*What does significant mean? I couldn’t exactly turn them down (laughs), but of course I was very happy to accept these awards and I thought it was important to collect them on behalf of the team. If you don’t have the opportunity to play for a top club like Manchester United, Barcelona or Bayern Munich, you hardly ever get a chance to win these major titles. That’s why I always considered it vital to credit the players alongside me for the huge part they played in each award. Sometimes I made a crucial save for the lads, other times they bailed me out – that’s what football’s all about.*

*Germany’s success is often attributed to the team. Do you think that this could pose a problem when it comes to individual awards? Does it make it too difficult to pick a single player out of such a strong unit?
*
While Germany have many excellently skilled footballers, they don’t have a Ronaldo or a Messi. The national team is picked to create the best possible blend; at the 2014 World Cup there was a perfect balance between individualists such as Mario Gotze or Mesut Ozil, more unassuming players tasked with important roles and on-pitch leaders. This made the difference against teams such as Argentina that are built around one particular player, a situation that simply doesn’t exist in the German national side. Nevertheless, I don’t want to make the mistake of being judgmental here and saying that one model is better than the other. All I’m saying is that Germany succeeded in creating a very strong unit at last year’s World Cup.

Neuer is one of three Germans nominated for the men’s award this year. Do you think he has a real chance of winning, and if not, who will pick up the prize?
*It always depends on the major trophies. Barcelona won the Champions League and Juventus made it to the final. Then there’s the question of who has scored the most goals. (Reads the list of nominees)* Gareth Bale, [Thomas] Muller, Neuer, Neymar (thinks for a while). I don’t know. I think that in international terms – and it’s not just Europe that votes – it’s still not widely understood that a goalkeeper can be in contention for an award like this. I experienced this first-hand; you can’t dispute that it’s an issue. It’ll probably be another battle between Messi, who’s had a strong season, and Ronaldo, who has scored another hatful of goals. I think Ronaldo will win again, a man who calls himself the world’s best player – and who can blame him? (laughs). For me, [Arjen] Robben is an exceptional performer but regularly struggles with injuries. You still don’t see a club like Bayern represented around the world as much as teams like Madrid, Barcelona or Manchester United are. The others are all clubs with a strong international following, but you don’t see as much of the Bundesliga overseas. These factors all play a part in the vote. How can I pick someone I hardly ever get a chance to watch? That’s why the Germans always find it particularly difficult unless they play for a club like Real Madrid as Toni Kroos does.**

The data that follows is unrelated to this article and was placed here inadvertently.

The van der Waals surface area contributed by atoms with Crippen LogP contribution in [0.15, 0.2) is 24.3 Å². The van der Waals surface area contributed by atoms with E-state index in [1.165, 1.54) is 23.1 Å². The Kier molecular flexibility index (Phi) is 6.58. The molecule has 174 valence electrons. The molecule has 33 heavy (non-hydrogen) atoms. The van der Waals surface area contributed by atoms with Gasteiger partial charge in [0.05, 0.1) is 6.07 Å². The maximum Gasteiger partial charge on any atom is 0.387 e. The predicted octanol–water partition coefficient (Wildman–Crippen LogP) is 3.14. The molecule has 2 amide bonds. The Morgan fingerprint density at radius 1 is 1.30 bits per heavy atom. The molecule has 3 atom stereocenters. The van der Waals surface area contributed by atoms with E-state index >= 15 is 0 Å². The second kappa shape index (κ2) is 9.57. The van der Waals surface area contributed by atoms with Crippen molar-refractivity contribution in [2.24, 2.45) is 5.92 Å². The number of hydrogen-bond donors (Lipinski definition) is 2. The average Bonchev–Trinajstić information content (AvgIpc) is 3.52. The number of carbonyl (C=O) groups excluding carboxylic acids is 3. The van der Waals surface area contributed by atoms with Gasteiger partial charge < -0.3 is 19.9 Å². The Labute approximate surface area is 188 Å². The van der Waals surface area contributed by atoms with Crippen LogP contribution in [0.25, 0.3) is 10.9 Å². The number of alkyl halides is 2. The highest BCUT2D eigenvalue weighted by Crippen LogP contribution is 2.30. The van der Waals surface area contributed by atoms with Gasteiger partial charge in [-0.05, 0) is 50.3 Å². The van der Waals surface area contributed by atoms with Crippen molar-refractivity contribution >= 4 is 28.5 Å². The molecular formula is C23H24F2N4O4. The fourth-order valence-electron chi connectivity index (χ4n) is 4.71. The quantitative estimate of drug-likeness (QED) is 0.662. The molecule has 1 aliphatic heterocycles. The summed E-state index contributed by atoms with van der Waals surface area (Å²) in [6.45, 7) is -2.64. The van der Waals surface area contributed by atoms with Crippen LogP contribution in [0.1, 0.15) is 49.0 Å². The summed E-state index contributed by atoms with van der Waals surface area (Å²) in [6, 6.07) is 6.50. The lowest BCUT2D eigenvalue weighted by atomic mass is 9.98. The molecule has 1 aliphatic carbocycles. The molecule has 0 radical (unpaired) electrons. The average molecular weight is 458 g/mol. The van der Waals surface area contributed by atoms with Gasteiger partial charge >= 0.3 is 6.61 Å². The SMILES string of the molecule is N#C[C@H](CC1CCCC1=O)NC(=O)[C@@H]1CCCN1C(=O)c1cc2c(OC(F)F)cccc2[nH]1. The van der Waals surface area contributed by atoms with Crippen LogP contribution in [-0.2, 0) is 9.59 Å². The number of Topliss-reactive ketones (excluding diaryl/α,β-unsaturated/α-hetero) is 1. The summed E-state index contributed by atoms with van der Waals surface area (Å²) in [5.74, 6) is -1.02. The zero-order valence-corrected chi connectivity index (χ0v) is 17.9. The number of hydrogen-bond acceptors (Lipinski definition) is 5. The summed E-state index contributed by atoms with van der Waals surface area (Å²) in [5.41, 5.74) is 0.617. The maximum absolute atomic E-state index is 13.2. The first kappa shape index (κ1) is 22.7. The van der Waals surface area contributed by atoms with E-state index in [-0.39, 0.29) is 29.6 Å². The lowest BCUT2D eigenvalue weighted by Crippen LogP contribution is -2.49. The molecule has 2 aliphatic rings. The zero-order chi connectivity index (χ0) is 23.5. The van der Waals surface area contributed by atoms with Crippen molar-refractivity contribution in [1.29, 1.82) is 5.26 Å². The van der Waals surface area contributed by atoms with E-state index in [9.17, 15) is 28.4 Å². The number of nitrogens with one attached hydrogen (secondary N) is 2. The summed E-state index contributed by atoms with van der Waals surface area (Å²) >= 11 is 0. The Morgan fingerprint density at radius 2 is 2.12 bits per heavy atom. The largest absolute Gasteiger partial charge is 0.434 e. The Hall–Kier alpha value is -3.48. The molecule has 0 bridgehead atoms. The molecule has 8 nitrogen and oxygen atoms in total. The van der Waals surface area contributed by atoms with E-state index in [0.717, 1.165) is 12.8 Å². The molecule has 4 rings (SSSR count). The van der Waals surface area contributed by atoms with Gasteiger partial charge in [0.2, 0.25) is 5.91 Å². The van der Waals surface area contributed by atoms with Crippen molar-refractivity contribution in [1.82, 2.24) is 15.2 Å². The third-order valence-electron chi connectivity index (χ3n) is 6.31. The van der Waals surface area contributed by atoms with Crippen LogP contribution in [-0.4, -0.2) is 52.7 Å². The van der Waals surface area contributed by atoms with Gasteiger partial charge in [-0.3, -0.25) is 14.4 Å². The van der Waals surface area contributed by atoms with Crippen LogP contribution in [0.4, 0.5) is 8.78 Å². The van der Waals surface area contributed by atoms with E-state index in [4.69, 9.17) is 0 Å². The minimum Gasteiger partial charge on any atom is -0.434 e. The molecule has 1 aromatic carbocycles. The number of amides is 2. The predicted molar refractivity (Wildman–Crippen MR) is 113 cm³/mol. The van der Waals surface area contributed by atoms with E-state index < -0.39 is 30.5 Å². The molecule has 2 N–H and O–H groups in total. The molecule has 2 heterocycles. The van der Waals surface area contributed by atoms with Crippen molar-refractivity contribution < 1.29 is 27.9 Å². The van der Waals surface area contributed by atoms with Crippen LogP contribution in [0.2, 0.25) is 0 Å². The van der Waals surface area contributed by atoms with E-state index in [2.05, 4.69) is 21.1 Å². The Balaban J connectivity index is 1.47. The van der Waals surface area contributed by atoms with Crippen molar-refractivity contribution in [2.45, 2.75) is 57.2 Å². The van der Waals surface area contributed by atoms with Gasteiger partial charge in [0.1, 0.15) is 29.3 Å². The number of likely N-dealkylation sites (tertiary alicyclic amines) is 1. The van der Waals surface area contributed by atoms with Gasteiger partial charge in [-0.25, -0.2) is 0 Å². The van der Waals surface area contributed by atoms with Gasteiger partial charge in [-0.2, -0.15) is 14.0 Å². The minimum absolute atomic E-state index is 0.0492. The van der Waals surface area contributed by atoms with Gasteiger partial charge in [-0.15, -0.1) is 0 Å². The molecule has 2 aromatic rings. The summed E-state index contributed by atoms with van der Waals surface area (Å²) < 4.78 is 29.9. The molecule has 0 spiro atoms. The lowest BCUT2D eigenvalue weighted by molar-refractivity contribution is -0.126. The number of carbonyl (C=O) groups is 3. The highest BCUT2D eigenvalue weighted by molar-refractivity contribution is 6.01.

How would you compare Manuel Neuer with yourself?
*I’m not a fan of comparing one generation with another given that each generation needs a specific set of skills. Manuel is a sweeper-keeper who has taken the game to a new level, always takes plenty of risks and has made himself an 11th outfield player. He’s always available for a pass and is equally strong on both his left and right foot. His team-mates can bring him into the game whenever the situation requires it, and that’s a huge plus for any back line. In many cases he also tries to defuse situations as early as possible, sometimes from well outside the penalty area. He hasn’t yet made a mistake in a vital game; that’s just his playing style. Although we were encouraged to play out during my era, Manuel has perfected this skill.*

If you were picking a team, who would you put in goal: Manuel Neuer or Oliver Kahn at his best?
*(laughs) I think that would be difficult. I’d keep changing it. There’d be no such thing as a No1 for me: whoever was in better form would get to play.*

* [TWITTER ID="*

#AskKahn Does Manu Neuer as #1 has some truly serious weaknesses in your opinion and if so, which ones? @FIFAWorldCup

— underwater explosion (@f1n1fugal) November 6, 2015

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**

I don’t think he has any serious issues any more. You’re always working to improve your game at this level; the same was true for me. As goalkeeping is an art in its own right, you’re always trying to perfect each individual facet of the role. He’s very brave when it comes to dealing with crosses and tries to help the team by coming out of the six-yard box. Nevertheless, mistakes will always happen every now and again, and that’s normal. He has strong reflexes and is tough to beat from distance. The name of the game now is to maintain this level and work on getting a little bit more out of each area. That’s the challenge faced by anyone at Manuel Neuer’s level.